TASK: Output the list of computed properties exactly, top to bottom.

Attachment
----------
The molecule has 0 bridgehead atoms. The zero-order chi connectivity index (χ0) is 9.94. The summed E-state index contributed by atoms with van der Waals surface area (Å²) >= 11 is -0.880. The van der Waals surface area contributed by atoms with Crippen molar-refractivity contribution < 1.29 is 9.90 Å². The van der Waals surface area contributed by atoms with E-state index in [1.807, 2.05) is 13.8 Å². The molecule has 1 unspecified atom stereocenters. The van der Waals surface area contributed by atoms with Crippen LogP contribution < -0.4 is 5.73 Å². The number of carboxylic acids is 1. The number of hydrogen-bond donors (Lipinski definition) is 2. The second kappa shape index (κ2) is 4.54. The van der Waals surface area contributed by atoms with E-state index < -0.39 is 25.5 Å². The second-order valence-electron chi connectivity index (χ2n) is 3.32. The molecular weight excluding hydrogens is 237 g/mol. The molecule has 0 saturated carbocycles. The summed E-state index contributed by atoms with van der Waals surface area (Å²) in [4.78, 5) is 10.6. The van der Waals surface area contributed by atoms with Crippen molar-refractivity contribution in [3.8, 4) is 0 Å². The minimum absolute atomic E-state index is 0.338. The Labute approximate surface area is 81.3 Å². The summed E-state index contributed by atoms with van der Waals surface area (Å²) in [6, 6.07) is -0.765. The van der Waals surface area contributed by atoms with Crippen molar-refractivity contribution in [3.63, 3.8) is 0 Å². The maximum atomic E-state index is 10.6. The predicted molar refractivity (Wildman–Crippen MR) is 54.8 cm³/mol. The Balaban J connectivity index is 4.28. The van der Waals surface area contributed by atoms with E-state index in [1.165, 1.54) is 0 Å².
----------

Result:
The molecule has 0 bridgehead atoms. The zero-order chi connectivity index (χ0) is 9.94. The summed E-state index contributed by atoms with van der Waals surface area (Å²) >= 11 is -0.880. The van der Waals surface area contributed by atoms with Crippen molar-refractivity contribution < 1.29 is 9.90 Å². The van der Waals surface area contributed by atoms with E-state index in [1.807, 2.05) is 13.8 Å². The molecule has 1 unspecified atom stereocenters. The van der Waals surface area contributed by atoms with Crippen LogP contribution < -0.4 is 5.73 Å². The number of carboxylic acids is 1. The number of hydrogen-bond donors (Lipinski definition) is 2. The second kappa shape index (κ2) is 4.54. The van der Waals surface area contributed by atoms with E-state index < -0.39 is 25.5 Å². The second-order valence-electron chi connectivity index (χ2n) is 3.32. The molecular weight excluding hydrogens is 237 g/mol. The molecule has 0 saturated carbocycles. The summed E-state index contributed by atoms with van der Waals surface area (Å²) in [4.78, 5) is 10.6. The van der Waals surface area contributed by atoms with Crippen molar-refractivity contribution in [3.8, 4) is 0 Å². The minimum absolute atomic E-state index is 0.338. The Labute approximate surface area is 81.3 Å². The summed E-state index contributed by atoms with van der Waals surface area (Å²) in [6, 6.07) is -0.765. The van der Waals surface area contributed by atoms with Crippen molar-refractivity contribution in [3.63, 3.8) is 0 Å². The maximum atomic E-state index is 10.6. The predicted molar refractivity (Wildman–Crippen MR) is 54.8 cm³/mol. The Balaban J connectivity index is 4.28. The van der Waals surface area contributed by atoms with E-state index in [1.165, 1.54) is 0 Å².